With a model that keeps medical leadership at the center of the patient experience, Sonic Clinical Services is keeping Australians healthy and happy.

sonic clinical services, venture magazine“Gee, I hope my new doctor is an ace bean counter,” is probably not a thought that will ever cross your mind, and that’s for the best. But for many general practitioners whose life’s work is to heal others, the burden of running an efficient and profitable business can cast a very wide shadow over that sacred mission.

“Clinicians are not necessarily the hardest-nosed business people in the world and quite rightly, their priority is not to deliver the absolute best financial results,” said Dr. Ged Foley, CEO of Sonic Clinical Services, one of the country’s premier healthcare organizations. What doctors can and do deliver is what their patients need: attentive, high-quality care. And, for about 2,200 physicians throughout the country, Sonic Clinical Services takes the weight of running an organization off their shoulders so they can do the work of their hearts and provide the best possible medical care.

“What Sonic Clinical Services brings is a concentration on the patient experience and the quality of the medicine that is practiced, and how that can be best supported,” Foley added.

Headquartered in Sydney, Sonic Clinical Services is a subsidiary of publicly traded Australian healthcare pioneer Sonic Healthcare, ranked by the ASX as one of Australia’s “Top 50” companies.

Sonic Clinical Services offers general practitioners an alternative to establishing their own shops, providing the critical business infrastructure necessary to focus on patient care while providing ample financial security.

“We provide everything they need to provide their clinical services,” Foley told VENTURE. “We provide the bricks and mortar, we provide the nursing staff, the reception staff, IT support, and the medical supplies. Everything they need to practice medicine.”

Sonic Clinical Services unites a variety of business to bring top-shelf healthcare to every corner of the nation. Their IPN Medical Centre network supports quality healthcare services for independent practitioners; their pioneering DoctorDoctor segment provides coordinated after-hours care; and Sonic Nurse Connect delivers a full complement of clinically designed, evidence-based interventions in both the home and community setting.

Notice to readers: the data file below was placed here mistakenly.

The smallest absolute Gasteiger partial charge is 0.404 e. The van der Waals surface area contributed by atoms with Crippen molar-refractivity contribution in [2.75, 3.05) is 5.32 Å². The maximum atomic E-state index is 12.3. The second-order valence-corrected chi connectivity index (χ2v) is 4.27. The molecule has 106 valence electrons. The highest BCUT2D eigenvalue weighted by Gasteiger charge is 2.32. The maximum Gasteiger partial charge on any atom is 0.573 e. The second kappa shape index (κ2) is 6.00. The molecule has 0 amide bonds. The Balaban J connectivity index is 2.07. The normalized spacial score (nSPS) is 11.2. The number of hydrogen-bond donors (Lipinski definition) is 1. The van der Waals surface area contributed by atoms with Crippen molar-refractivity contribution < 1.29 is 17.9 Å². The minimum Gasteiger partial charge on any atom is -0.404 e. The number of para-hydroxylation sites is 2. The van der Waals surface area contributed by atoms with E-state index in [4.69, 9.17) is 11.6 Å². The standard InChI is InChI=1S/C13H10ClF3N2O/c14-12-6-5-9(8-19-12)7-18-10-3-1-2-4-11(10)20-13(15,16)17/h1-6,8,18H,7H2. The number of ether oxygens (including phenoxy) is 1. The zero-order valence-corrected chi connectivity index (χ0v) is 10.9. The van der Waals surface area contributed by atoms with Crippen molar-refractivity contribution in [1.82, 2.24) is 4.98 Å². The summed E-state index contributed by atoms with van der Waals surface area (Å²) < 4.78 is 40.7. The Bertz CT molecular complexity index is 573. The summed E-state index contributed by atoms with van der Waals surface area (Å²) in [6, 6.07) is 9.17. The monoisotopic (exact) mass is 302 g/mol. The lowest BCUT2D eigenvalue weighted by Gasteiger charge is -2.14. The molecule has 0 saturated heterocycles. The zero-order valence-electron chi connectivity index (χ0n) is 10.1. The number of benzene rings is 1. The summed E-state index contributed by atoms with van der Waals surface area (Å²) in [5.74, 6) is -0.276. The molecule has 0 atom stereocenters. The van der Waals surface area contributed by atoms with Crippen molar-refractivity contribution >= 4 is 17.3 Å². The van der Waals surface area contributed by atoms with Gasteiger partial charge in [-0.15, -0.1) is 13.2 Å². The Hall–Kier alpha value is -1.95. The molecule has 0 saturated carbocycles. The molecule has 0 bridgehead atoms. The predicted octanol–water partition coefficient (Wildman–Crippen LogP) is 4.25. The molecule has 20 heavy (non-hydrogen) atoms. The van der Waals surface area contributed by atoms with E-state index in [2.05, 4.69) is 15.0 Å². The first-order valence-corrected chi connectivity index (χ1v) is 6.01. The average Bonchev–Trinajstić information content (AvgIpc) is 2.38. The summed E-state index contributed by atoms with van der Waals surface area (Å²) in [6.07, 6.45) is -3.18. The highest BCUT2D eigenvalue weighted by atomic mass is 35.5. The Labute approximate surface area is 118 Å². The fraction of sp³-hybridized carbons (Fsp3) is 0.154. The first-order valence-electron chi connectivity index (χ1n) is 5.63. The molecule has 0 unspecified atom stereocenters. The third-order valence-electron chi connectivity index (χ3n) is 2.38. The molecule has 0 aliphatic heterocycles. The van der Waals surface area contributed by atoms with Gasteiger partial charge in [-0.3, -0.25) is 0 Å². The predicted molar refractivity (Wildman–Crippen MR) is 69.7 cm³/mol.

Precedence Health Care improves quality, safety, and efficiency through the use of leading-edge broadband, mobile, and information technologies; Additionally their core product, cdmNet is used ins a number of major Commonwealth initiatives aimed at improving patient outcomes across the country. With over 70% of the Australian population living within 10km of one of its clinics, Sonic Clinical Services is well positioned to drive quality patient centric care at scale across Australian communities.

A New Vision of Clinical and Business Excellence

sonic clinical services, venture magazineAccording to Dr. Amit Vohra, General Manager Strategy & Health solutions, roughly 80 per cent of Australia’s primary care practices are privately owned and operated by either individual doctors or small groups. “Ours is very much amore evolved approach where we have invested heavily in systems and processes to support the work of our doctors, whilst ensuring that the patients get the best possible experience.,” he reported. The corporate business model employed by Sonic Clinical Services is gaining acceptance; Vohra estimates that nearly nine per cent of primary care doctor consultations in Australia now take place under the Sonic Clinical umbrella.

The popularity of this approach is fuelled to a great degree by financial concerns, but that’s not the only market mover for today’s GPs. “There’s less funding for GPs, so it’s more difficult to make a living, but also medicine itself is much more complex than it was 30 or 40 years ago.

There’s increasing paperwork, particularly around patients with chronic disease,” Foley noted. “There are increasingly high standards for what’s acceptable in the general practice, accreditation standards that GPs need to acquire, education standards that need to be passed, business standards, and much greater bureaucracy.

“These factors present a real impediment and complication to running a business. You’ve actually got to be really good at it to get to that place where you are a good clinician and a good businessperson. Increasingly, what GPs have looked for is assistance in running their own practices, which is why for practice owners (it’s) often a huge relief for them to give up running their own practice and joining a group such as ours.”

Clinical Sovereignty with Network Benefits

sonic clinical services, venture magazineAutonomy is extremely important for today’s primary care physicians. “When GPs come into our operating environment,  it allows them to practice in the way that they want to.